Whoa; the 3 network?

John Cavanaugh aladin at cisco.com
Tue Dec 23 18:37:22 UTC 1997


In the beginning a lot of Fortune 100 companies were assigned Class 'A'
addresses.  In todays world of address shortages, the existence of NAT and
RFC1919 spaces make this hard to justify, but imagine the expense of having
to readdress hundreds of thousands of workstations and hosts.

Few of the original class A holders could rejustify their address
allocations today, but who are we to judge?  I was at Boeing during those
days and had access to 20+ class B addresses and a class A (we returned the
'A' :-).

I doubt HP, Xerox, IBM, GE, Mercedes etc want the expense of changing...  


At 11:53 AM 12/23/97 -0500, Randall Pigott wrote:
>At 07:08 AM 12/23/97 -0500, you wrote:
>>Funky discovery...  question is, why does GE need such massive addr space?
>>> [root at newspeer1 /root]# whois  
>>> General Electric Company (NET-GE-INTERNET)
>>>    One Independence Way
>>>    Princeton, NJ  08540
>>>    Netname: GE-INTERNET
>>>    Netnumber:
>The Princeton address is the same as the old RCA company division that did
>DARPA and ARPA gov't contracting, so that address space once belonged to
>RCA "in the beginning".  I have personal experience in a past life doing
>military DARPA work with RCA, nearly twenty years ago, long before they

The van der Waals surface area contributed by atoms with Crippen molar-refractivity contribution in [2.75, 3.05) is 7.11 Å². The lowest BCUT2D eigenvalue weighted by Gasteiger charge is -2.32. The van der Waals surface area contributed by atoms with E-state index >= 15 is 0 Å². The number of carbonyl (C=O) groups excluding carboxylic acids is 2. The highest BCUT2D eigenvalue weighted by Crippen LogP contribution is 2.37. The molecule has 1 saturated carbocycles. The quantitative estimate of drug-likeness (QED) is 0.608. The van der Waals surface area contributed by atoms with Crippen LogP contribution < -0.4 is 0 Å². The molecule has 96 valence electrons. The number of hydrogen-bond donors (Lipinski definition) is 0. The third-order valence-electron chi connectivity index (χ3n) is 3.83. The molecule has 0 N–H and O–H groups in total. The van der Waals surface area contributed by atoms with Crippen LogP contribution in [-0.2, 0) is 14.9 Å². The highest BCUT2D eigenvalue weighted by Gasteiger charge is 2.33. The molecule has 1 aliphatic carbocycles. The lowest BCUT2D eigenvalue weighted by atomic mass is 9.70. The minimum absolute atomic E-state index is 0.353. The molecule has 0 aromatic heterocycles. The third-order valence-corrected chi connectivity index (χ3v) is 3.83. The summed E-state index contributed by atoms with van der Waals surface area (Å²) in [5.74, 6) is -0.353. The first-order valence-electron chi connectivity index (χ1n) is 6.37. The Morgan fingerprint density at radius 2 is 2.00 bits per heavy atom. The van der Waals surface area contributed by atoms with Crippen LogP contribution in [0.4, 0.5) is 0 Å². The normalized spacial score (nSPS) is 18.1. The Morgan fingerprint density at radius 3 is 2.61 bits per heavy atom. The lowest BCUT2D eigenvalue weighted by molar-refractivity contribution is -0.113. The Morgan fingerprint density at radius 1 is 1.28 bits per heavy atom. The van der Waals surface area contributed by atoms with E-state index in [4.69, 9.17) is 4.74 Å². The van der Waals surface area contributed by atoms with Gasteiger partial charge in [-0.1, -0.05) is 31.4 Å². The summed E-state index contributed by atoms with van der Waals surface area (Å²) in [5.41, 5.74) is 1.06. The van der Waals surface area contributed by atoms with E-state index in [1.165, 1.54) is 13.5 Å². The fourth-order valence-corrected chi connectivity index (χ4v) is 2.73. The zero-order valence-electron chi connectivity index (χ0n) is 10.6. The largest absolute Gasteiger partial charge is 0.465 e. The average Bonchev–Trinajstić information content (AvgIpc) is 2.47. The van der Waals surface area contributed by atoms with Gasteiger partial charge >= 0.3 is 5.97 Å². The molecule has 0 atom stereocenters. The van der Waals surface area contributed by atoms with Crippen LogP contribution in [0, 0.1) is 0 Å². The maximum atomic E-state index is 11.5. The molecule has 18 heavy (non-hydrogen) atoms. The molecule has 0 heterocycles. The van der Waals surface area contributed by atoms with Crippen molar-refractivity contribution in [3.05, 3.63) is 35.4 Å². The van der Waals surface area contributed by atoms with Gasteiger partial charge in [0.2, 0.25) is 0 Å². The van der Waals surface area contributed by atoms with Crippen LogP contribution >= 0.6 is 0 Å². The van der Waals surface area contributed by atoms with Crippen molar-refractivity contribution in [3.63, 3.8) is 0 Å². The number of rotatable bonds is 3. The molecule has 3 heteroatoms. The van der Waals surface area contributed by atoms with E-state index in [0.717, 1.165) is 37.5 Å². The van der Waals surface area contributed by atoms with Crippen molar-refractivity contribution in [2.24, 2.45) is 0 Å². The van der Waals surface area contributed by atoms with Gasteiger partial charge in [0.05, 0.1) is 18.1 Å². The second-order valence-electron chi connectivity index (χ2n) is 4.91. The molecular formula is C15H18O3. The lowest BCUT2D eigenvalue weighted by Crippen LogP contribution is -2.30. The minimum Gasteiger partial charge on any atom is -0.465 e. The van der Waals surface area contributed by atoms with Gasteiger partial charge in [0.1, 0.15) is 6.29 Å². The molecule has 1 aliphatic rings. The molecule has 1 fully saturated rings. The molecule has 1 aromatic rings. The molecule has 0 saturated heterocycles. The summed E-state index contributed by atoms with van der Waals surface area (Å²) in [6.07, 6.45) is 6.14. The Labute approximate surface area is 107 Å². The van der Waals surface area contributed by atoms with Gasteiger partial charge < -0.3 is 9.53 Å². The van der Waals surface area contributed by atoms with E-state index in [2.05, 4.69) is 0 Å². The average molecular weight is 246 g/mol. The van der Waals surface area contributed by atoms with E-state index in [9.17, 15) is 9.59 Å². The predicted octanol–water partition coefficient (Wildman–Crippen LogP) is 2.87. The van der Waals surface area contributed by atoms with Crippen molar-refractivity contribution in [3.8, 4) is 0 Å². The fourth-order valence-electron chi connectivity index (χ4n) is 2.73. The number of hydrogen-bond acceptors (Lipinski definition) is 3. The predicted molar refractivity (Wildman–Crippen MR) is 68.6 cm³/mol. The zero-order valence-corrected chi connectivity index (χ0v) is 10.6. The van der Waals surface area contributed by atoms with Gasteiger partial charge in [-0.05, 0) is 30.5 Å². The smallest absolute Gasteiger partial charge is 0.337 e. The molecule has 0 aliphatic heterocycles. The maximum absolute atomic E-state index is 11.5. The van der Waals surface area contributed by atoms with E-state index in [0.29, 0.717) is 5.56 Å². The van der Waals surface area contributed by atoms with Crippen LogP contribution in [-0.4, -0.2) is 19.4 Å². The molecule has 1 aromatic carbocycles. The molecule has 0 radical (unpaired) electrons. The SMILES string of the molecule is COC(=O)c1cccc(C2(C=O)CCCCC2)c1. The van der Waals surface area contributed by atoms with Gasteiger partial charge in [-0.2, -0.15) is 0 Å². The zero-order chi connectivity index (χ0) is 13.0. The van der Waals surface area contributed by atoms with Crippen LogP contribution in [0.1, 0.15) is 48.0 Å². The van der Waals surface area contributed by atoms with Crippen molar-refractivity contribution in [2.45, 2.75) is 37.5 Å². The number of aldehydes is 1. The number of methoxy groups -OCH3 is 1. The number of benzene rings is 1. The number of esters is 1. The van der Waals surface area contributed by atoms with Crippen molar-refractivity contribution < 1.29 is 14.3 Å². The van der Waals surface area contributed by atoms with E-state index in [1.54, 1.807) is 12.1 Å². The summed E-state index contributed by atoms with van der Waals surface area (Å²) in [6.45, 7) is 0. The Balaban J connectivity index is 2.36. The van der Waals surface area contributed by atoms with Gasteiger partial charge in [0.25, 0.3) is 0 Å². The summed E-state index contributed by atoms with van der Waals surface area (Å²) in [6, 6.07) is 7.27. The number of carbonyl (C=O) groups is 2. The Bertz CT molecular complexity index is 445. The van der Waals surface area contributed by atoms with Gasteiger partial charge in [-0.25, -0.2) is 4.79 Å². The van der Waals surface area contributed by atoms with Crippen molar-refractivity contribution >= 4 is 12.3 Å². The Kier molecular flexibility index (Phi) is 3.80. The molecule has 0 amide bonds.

>formed RCA Astro and built communications satellites.  This address space
>was given to RCA for DARPA work *only* way back then or earlier.  RCA was
>one of the *first* contractors in the TCP/IP address space, and we worked
>on the very first gov't. task at the inception with them.  No such work has
>been done for years, and there is no reason for RCA/GE to have this address
>space anymore.
>Perhaps the real issue is - now that RCA was swallowed up years ago by the
>mighty GE in a lengthy acquisitions process, and no longer has any
>defensible need for this much address space, why do they still have it?  It
>is damn sure not being used for what it was originally intended, nor is it
>being used to anywhere near 80% of its capacity.
>I did a casual sequential-countup scripted "ping -a" on a small slice of
>, and found almost no working domains within this address space.
>Ever wonder?   How can they get away with keeping this much address space
>and NOT be using it, when we all jump through hoops to get our own little
>blocks of net numbers allocated?
>Just challenging the status quo again, (gave up tilting at windmills
>because my horse ran away.....)

More information about the NANOG mailing list